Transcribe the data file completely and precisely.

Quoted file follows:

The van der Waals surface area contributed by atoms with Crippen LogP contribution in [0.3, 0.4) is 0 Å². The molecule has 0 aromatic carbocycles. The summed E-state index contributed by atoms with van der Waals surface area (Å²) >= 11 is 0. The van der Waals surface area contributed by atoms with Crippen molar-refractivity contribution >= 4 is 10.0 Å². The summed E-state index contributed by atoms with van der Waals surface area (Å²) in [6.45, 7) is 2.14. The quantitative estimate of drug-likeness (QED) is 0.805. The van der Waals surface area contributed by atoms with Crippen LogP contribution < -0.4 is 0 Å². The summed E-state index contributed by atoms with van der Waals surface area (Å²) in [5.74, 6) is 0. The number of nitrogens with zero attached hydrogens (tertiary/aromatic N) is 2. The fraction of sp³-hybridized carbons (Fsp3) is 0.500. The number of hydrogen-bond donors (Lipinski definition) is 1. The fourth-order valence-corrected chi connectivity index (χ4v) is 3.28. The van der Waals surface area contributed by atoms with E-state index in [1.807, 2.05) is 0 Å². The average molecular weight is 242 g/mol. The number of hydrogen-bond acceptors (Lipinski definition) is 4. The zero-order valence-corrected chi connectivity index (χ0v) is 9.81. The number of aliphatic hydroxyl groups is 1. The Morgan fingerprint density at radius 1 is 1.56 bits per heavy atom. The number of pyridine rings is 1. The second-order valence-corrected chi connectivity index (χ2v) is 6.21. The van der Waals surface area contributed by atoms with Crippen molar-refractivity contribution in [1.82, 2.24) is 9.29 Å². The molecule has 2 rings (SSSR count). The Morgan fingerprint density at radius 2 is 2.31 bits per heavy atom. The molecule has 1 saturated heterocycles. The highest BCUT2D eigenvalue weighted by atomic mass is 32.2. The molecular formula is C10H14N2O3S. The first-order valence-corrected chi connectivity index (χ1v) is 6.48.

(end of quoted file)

The van der Waals surface area contributed by atoms with Crippen LogP contribution in [0.3, 0.4) is 0 Å². The molecule has 0 aromatic carbocycles. The summed E-state index contributed by atoms with van der Waals surface area (Å²) >= 11 is 0. The van der Waals surface area contributed by atoms with Crippen molar-refractivity contribution >= 4 is 10.0 Å². The summed E-state index contributed by atoms with van der Waals surface area (Å²) in [6.45, 7) is 2.14. The quantitative estimate of drug-likeness (QED) is 0.805. The van der Waals surface area contributed by atoms with Crippen LogP contribution < -0.4 is 0 Å². The summed E-state index contributed by atoms with van der Waals surface area (Å²) in [5.74, 6) is 0. The number of nitrogens with zero attached hydrogens (tertiary/aromatic N) is 2. The fraction of sp³-hybridized carbons (Fsp3) is 0.500. The number of hydrogen-bond donors (Lipinski definition) is 1. The fourth-order valence-corrected chi connectivity index (χ4v) is 3.28. The van der Waals surface area contributed by atoms with E-state index in [1.807, 2.05) is 0 Å². The average molecular weight is 242 g/mol. The number of hydrogen-bond acceptors (Lipinski definition) is 4. The zero-order valence-corrected chi connectivity index (χ0v) is 9.81. The number of aliphatic hydroxyl groups is 1. The Morgan fingerprint density at radius 1 is 1.56 bits per heavy atom. The number of pyridine rings is 1. The second-order valence-corrected chi connectivity index (χ2v) is 6.21. The van der Waals surface area contributed by atoms with Crippen molar-refractivity contribution in [1.82, 2.24) is 9.29 Å². The molecule has 2 rings (SSSR count). The Morgan fingerprint density at radius 2 is 2.31 bits per heavy atom. The molecule has 1 saturated heterocycles. The highest BCUT2D eigenvalue weighted by atomic mass is 32.2. The molecular formula is C10H14N2O3S. The first-order valence-corrected chi connectivity index (χ1v) is 6.48.